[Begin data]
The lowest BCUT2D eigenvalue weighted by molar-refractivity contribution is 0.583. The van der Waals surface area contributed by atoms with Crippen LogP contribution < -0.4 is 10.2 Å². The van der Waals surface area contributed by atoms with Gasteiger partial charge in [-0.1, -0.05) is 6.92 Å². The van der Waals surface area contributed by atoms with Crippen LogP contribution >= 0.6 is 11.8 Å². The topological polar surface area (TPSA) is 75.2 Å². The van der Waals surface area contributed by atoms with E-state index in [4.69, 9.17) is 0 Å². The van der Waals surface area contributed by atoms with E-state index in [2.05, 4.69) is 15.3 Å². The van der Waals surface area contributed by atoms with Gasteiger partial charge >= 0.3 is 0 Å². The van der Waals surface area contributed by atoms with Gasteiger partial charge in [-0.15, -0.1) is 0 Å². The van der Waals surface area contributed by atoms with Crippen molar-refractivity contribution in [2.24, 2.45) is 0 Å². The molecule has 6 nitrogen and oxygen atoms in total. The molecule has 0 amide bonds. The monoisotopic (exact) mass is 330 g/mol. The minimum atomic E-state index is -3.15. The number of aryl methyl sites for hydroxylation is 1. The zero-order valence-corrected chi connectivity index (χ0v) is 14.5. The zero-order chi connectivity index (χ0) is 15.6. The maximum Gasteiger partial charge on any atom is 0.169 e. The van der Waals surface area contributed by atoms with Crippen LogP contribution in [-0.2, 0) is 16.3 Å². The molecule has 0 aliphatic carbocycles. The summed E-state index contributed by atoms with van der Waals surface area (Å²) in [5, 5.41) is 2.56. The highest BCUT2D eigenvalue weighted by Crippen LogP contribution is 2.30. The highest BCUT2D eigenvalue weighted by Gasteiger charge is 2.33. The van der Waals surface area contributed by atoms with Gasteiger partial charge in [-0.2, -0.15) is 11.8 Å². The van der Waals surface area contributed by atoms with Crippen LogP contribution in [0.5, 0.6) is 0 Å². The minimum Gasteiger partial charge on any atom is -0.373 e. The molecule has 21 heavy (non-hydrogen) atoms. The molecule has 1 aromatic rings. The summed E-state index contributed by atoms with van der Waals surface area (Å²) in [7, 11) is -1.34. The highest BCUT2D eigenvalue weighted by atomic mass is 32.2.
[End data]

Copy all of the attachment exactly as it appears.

The lowest BCUT2D eigenvalue weighted by molar-refractivity contribution is 0.583. The van der Waals surface area contributed by atoms with Crippen LogP contribution < -0.4 is 10.2 Å². The van der Waals surface area contributed by atoms with Gasteiger partial charge in [-0.1, -0.05) is 6.92 Å². The van der Waals surface area contributed by atoms with Crippen LogP contribution >= 0.6 is 11.8 Å². The topological polar surface area (TPSA) is 75.2 Å². The van der Waals surface area contributed by atoms with E-state index in [4.69, 9.17) is 0 Å². The van der Waals surface area contributed by atoms with E-state index in [2.05, 4.69) is 15.3 Å². The van der Waals surface area contributed by atoms with Gasteiger partial charge >= 0.3 is 0 Å². The van der Waals surface area contributed by atoms with Gasteiger partial charge in [-0.15, -0.1) is 0 Å². The van der Waals surface area contributed by atoms with Crippen molar-refractivity contribution in [2.24, 2.45) is 0 Å². The molecule has 6 nitrogen and oxygen atoms in total. The molecule has 0 amide bonds. The monoisotopic (exact) mass is 330 g/mol. The minimum atomic E-state index is -3.15. The number of aryl methyl sites for hydroxylation is 1. The zero-order valence-corrected chi connectivity index (χ0v) is 14.5. The zero-order chi connectivity index (χ0) is 15.6. The maximum Gasteiger partial charge on any atom is 0.169 e. The van der Waals surface area contributed by atoms with Crippen LogP contribution in [-0.2, 0) is 16.3 Å². The molecule has 0 aliphatic carbocycles. The summed E-state index contributed by atoms with van der Waals surface area (Å²) in [5, 5.41) is 2.56. The highest BCUT2D eigenvalue weighted by Crippen LogP contribution is 2.30. The highest BCUT2D eigenvalue weighted by Gasteiger charge is 2.33. The van der Waals surface area contributed by atoms with Gasteiger partial charge in [-0.2, -0.15) is 11.8 Å². The van der Waals surface area contributed by atoms with Crippen LogP contribution in [0.5, 0.6) is 0 Å². The minimum Gasteiger partial charge on any atom is -0.373 e. The molecule has 21 heavy (non-hydrogen) atoms. The molecule has 1 aromatic rings. The summed E-state index contributed by atoms with van der Waals surface area (Å²) in [7, 11) is -1.34. The highest BCUT2D eigenvalue weighted by atomic mass is 32.2.